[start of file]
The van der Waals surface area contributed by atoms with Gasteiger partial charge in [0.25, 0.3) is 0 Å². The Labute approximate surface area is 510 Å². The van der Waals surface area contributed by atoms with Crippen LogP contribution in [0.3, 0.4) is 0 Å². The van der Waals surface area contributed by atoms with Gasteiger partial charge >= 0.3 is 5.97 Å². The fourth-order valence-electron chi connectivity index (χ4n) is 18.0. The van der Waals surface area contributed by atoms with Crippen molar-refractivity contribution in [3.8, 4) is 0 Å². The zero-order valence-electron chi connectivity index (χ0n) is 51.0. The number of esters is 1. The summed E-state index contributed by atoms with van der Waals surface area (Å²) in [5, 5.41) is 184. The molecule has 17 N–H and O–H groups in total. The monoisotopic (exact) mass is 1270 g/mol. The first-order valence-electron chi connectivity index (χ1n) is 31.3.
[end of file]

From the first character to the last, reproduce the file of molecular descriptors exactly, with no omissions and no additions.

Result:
The van der Waals surface area contributed by atoms with Gasteiger partial charge in [0.25, 0.3) is 0 Å². The Labute approximate surface area is 510 Å². The van der Waals surface area contributed by atoms with Crippen LogP contribution in [0.3, 0.4) is 0 Å². The van der Waals surface area contributed by atoms with Gasteiger partial charge >= 0.3 is 5.97 Å². The fourth-order valence-electron chi connectivity index (χ4n) is 18.0. The van der Waals surface area contributed by atoms with Crippen molar-refractivity contribution in [3.8, 4) is 0 Å². The zero-order valence-electron chi connectivity index (χ0n) is 51.0. The number of esters is 1. The summed E-state index contributed by atoms with van der Waals surface area (Å²) in [5, 5.41) is 184. The molecule has 17 N–H and O–H groups in total. The monoisotopic (exact) mass is 1270 g/mol. The first-order valence-electron chi connectivity index (χ1n) is 31.3.